For example, there is currently a lot of questions coming up about whether the calories in alcohol are actually stored and used in the body in the same way as our other macronutrients.

Another recent study on nuts found that they actually may contain about 26% less calories than they previously thought.

This means that just because you put something into a calorie counting app, it isn’t necessarily at all accurate. In fact, in Australia the calories stated on food labels are actually allowed to be 20-25% more or less than what is actually in the food product which is a huge margin of error.


A step-by-step approach to stop calorie counting

1: If you don’t feel like you can go cold turkey and delete your calorie counting app, start by just increasing your calorie budget on the app.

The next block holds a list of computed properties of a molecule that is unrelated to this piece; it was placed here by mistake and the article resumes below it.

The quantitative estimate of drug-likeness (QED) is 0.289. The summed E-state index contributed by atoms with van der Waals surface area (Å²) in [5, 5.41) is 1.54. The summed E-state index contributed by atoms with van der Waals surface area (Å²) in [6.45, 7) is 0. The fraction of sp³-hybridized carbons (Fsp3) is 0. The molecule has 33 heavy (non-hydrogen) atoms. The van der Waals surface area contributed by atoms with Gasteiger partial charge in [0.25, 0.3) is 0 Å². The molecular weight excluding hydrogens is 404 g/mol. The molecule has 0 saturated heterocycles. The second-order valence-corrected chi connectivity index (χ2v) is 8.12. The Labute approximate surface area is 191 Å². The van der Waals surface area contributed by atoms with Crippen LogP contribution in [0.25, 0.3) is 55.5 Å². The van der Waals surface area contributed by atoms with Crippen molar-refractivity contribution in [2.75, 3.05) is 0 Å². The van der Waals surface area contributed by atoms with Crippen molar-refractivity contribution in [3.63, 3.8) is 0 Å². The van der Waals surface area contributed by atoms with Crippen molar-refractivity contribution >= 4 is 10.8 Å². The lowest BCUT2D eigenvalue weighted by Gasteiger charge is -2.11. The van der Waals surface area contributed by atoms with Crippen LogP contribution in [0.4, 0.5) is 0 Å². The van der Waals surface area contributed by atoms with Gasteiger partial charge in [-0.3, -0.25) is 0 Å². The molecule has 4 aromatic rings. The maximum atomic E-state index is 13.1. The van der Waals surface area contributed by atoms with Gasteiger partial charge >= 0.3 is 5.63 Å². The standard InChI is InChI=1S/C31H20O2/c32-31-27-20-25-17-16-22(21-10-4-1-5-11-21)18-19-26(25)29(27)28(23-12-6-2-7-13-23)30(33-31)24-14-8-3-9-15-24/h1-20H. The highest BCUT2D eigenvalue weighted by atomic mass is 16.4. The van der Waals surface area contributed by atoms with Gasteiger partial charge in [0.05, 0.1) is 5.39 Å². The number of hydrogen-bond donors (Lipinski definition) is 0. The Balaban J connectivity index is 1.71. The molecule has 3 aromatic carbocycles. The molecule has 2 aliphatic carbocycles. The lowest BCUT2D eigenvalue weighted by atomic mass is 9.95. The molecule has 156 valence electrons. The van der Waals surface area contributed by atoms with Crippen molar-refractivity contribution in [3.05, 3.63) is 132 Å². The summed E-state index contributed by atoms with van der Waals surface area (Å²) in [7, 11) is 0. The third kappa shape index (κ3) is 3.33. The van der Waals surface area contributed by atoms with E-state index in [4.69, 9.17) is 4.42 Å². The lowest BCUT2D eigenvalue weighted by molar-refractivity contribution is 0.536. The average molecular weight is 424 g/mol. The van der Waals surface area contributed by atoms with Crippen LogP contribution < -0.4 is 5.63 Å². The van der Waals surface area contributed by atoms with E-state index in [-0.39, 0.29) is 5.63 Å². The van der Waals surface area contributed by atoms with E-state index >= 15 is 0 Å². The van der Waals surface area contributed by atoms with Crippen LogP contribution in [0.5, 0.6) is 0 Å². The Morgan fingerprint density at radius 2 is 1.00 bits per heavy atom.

2: If you are tracking every meal each day, try only not tracking one of them – ie. Track all meals but dinner.


3: To help reduce the anxiety – try incorporating some structure to your meals in a different way. For example, build your meal off the plate model where we aim for:

  • 1/3 of your plate as vegetables and/or fruits
  • 1/3 of your plate as protein rich foods
  • 1/3 of your plate as starches or grains
  • Then top with some healthy fats


4: Focus on nutrient density rather than numbers.

  • Start by focusing on getting enough of a certain nutrient – e.g. making sure you are getting enough protein or calcium or iron etc.


5: Try adding in more wholefoods and homecooked meals over packaged item.

  • When we are calorie counting, sometimes packaged foods feel safer as they have a nutrition label on the back which tell us how many calories are in it as opposed to say a homecooked meal or snack.



Other healthy habits to focus on instead of calorie counting

Disclaimer: you DON’T NEED to do ANY of these habits to be healthy if you don’t want to or they don’t align with your goals. They are just a few ideas that are more health promoting than calorie counting.


1: Add a source of protein at each meal (and most snacks)